Japan’s Space Force is currently limited. There is a space operations squadron as part of Japan’s Self-Defense Forces; however, it has less than 100 members.[61] Japan’s Ministry of Defence (MoD) has revealed that it will assign 100 military personnel to its space domain mission unit expected to be stood up by their fiscal year 2022 and probably merged with the space operations squadron.[62] This began when Japan announced its desire to launch a military space force by 2019 with the initial tasking of protecting satellites from dangerous debris orbiting the Earth.[63] The move to a Japanese space force aims to strengthen Japan-U.S. cooperation in space and comes after the countries pledged to boost joint work on monitoring space debris.[64] The number of personnel assigned to the space domain mission unit may increase over the coming years as Japan participates in a growing number of space-centric joint operations with allies such as the United States and some European countries. In August of 2020, Abe met with Raymond. They agreed to enhance bilateral defense cooperation in outer space between the U.S. Space Force and the Japan Air Self-Defense Force’s Space Operation Squadron.[65]

Japan’s space posture mirrors its overall grand strategy, tied to the United States in almost all areas.[66] Its geopolitical imperative is based on its negative WWII legacy, its inherent natural resource problem, and its robust alliance with the United States. Both Tokyo and Washington, D.C. must enhance this alliance into space to counter adversarial power.

India- Expanding Power or Regional Hostage?

While not yet a global power, India is a regional power and a strategic competitor to China. India also has space ambitions. India spent much of its post-independence history as a nominal leader of the non-aligned movement, though it has recently dedicated minimal attention to articulating a grand strategy. The Global Firepower 2021 Military Strength Index ranks India fourth in military capability.[67] The IISS ranks India fifth in military spending with a defense budget of $60.5 billion.[68]

India’s strategic outlook is within the context of Hinduism and Hindu nationalism, using concepts like Niti (Difficult choices, unworthy means to achieve good ends), Artha (prosperity), Dharma (Moral obligations, duty), Mandala (geopolitical configuration), and Danda (force and punishment).[69] General V. K. Singh’s “Transformation Study” created a window into India’s new strategic thinking by envisioning an Indian military able to fight on “two-and-a-half fronts” – namely, against China, Pakistan, and an Islamic insurgency at home.[70] However, India has been unable to develop a consistent policy for its three major geopolitical issues: Pakistan, China, and the Indian Ocean.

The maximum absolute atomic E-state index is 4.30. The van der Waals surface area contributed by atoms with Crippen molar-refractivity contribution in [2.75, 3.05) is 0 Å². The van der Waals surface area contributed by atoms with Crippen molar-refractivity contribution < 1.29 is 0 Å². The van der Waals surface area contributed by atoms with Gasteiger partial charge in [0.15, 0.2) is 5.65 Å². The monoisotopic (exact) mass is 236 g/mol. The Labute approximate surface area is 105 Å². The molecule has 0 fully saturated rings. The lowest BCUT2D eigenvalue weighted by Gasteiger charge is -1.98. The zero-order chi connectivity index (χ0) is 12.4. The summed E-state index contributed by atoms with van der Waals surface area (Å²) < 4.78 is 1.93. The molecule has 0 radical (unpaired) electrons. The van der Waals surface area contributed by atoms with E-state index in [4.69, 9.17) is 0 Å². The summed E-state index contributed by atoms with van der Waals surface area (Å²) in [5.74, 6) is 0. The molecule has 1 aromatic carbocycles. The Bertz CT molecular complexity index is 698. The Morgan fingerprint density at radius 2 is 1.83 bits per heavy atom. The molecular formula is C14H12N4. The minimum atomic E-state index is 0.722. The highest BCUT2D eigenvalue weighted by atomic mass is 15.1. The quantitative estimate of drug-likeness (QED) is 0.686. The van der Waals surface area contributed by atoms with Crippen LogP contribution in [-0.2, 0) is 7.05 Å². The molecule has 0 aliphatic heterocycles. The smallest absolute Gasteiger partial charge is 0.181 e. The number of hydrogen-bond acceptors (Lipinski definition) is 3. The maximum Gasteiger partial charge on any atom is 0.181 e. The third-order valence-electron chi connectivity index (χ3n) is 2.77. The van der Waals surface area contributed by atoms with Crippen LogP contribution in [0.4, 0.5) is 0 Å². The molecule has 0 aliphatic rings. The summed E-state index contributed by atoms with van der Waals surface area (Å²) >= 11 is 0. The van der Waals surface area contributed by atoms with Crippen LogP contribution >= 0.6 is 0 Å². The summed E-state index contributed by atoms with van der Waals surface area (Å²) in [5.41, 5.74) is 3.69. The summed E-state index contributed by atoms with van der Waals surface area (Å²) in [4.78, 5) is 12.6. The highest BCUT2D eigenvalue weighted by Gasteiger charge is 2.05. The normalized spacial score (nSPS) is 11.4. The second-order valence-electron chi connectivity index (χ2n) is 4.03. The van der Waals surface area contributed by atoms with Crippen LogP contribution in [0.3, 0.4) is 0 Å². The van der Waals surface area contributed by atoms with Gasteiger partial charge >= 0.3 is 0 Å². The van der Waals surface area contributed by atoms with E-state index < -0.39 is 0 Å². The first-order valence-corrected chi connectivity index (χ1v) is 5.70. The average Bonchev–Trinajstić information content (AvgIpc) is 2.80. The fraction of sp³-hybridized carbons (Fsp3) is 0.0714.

India’s decision over the Indian Ocean will determine its pathway as a great power. A new generation of policymakers has indicated that they want to consider the Indian Ocean as an Indian lake.[71] India’s naval power projection buildup continues, despite the nation spending only $60.5 billion on defense. It has two aircraft carriers, and by 2022 intends to have a third.[72] This would give it the largest carrier fleet in the eastern hemisphere, aside from the United States. India’s challenge will be to build the technological and military capabilities of great power without a clear goal or strategy. In conceiving such a strategy, India may align itself with the United States and the West, which it has avoided since independence. That choice will dramatically affect the worldwide geopolitical situation and likely increase tensions with China.